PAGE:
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Research

Light source estimation

This effort addresses the problem of determining the location, direction, intensity, and color of the illuminants in a given scene. The problem has a broad range of applications in augmented reality, robust robot perception, and general scene understanding. In our research, we model complex light interactions with a custom path-tracer, capturing the effects of both direct and indirect illumination. Using a physically-based light model not only improve light source estimation, but will play a critical role in future research in surface property estimation and geometry refinement, ultimately leading to more accurate and complete scene reconstruction systems.

Publications:

  • Mike Kasper, Nima Keivan, Gabe Sibley, Christoffer Heckman. Light Source Estimation in Synthetic Images. In European Conference on Computer Vision, Virtual/Augmented Reality for Visual Artificial Intelligence Workshop 2016.

Sponsors:

  • Toyota grant 33643/1/ECNS20952N: Robust Perception.

Referring Expressions for Object Localization

Understanding references to objects based on attributes, spatial relationships, and other descriptive language expands the capability of robots to locate unknown objects (zero-shot learning), find objects in cluttered scenes, and communicate uncertainty with human collaborators. We are collecting a new set of annotations, SUNspot, for the SUNRGB-d scene understanding dataset. Unlike other referring expression datasets, SUNspot will focus on graspable objects in interior scenes accompanied by the depth sensor data and full semantic segmentation from the SUNRGB-d dataset. Using SUNspot, we hope to develop a novel referring expressions system that will improve object localization for use in human-robot interaction.

Example expressions
Image of kitchen with three highlighted objects, two vases of flowers, and a calendar. Image of a classroom with two notebooks and an envelope highlighted
(1) The calendar is hanging below the cupboards above the sink (1) The envelope is on a desk, left of a girl raising her hand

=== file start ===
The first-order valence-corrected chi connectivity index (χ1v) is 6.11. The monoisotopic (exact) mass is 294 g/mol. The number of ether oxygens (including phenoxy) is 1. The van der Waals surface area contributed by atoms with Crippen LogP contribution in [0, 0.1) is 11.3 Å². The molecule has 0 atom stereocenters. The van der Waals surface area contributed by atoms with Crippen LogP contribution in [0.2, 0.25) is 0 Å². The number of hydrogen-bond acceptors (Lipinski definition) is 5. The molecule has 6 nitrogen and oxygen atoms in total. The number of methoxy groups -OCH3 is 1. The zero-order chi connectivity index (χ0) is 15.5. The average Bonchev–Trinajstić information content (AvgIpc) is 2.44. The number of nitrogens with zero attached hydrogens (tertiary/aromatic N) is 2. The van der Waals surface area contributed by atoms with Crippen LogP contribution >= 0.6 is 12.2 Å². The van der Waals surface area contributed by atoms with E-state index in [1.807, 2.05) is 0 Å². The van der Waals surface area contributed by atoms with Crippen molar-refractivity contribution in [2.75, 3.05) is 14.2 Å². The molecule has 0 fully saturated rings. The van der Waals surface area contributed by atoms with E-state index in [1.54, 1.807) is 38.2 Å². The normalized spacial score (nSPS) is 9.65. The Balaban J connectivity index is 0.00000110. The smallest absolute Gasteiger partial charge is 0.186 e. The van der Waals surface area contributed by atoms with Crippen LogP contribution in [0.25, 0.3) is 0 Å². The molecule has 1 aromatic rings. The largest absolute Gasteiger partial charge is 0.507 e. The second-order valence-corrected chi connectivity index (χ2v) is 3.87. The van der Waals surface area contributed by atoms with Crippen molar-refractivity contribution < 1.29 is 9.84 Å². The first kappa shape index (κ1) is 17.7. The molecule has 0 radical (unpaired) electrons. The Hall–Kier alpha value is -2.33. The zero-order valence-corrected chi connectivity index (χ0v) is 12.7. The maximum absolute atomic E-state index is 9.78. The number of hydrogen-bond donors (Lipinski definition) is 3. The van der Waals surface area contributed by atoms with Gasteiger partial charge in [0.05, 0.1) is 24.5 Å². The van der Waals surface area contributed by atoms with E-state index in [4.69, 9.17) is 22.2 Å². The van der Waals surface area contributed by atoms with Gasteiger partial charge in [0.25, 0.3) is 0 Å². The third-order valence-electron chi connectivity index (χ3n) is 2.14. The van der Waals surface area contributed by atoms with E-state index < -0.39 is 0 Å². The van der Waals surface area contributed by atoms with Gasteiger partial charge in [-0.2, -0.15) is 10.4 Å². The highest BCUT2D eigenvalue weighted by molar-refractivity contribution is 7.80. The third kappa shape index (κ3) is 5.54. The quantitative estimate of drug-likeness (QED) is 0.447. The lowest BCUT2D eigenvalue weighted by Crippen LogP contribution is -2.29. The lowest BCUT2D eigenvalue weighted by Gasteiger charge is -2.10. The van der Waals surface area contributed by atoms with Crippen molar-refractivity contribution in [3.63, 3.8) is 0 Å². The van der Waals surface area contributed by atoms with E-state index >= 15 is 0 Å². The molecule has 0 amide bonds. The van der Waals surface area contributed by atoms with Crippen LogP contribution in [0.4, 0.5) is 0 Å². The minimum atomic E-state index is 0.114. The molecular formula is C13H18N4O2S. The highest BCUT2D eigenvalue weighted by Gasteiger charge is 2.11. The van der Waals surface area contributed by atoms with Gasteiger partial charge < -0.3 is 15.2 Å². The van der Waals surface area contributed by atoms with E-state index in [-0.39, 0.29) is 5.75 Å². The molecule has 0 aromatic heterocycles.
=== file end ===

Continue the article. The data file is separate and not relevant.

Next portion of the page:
(2) The flowers are on the corner of the counters, to the left of the range (2) Blue notebook closest to the girl in blue raising her hand
(3) The flowers are on top of the white table in a clear vase (3)The note book is located on the front right corner of the desk

RAMFIS: Representations of Abstract Meaning for Information Synthesis

Humans can readily extract complex information from many different modalities, including spoken and written expressions and information from images and videos, and synthesize it into a coherent whole. This project aims to support automated synthesis of diverse multi-media information sources.

We are proposing a rich, multi-graph Common Semantic Representation (CSR) based on Abstract Meaning Representations (AMRs) embellished with vision and language vector representations and temporal and causal relations between events, and supported by a rich ontology of event and entity types.

Sponsored by DARPA #FA8750-18-2-0016: Active Interpretation of Disparate Alternatives (“AIDA”).


MARBLE: Multi-agent Autonomy with RADAR-Based Localization for Exploration


ARPG is a component of team MARBLE, a funded participant in the DARPA Subterranean Challenge. We are providing the autonomy, perception and low-level planning algorithms for ground vehicle support in the project. The project kicked off in September 2018 and is ongoing, with competition events in September 2019 onward.

Sponsored by DARPA TTO Subterranean Challenge.

 


Compass

Compass is a visual-inertial simultaneous localization and mapping (SLAM) pipeline with extensible frontend capability and an optimization backend based on Ceres solver. Compass facilitates real-time localization and sparse mapping in challenging, low-light conditions such as subterranean environments. Recent developments include the use of depth measurements from stereo or RGB-D cameras, improved keyframing for visually challenging environments, a robust recovery mode for visual tracking failures, and adaptations for compatibility with low-power ARM-based hardware.

Publications:

  • Fernando Nobre, Christoffer Heckman. International Symposium on Experimental Robotics 2016.
  • Fernando Nobre, Mike Kasper, Christoffer Heckman. IEEE International Conference on Robotics and Automation 2017.

Sponsors:

  • DARPA #N65236-16-1-1000. DSO Seedling: Ninja Cars.
  • Toyota grant 33643/1/ECNS20952N: Robust Perception.

Parkour Cars

This project aims to develop high fidelity real-time systems for perception, planning and control of agile vehicles in challenging terrain including jumps and loop-the-loops. The current research is focused on the local planning and control problem. Due to the difficulty of the maneuvers, the planning and control systems must consider the underlying physical model of the vehicle and terrain. This style of simulation-in-the-loop planning enables very accurate prediction and correction of the vehicle state, as well as the ability to learn precise attributes of the underlying physical model.

Publications:

Sponsors:

  • NSF #1646556. CPS: Synergy: Verified Control of Cooperative Autonomous Vehicles.
  • DARPA #N65236-16-1-1000. DSO Seedling: Ninja Cars.
  • Toyota grant 33643/1/ECNS20952N: Robust Perception.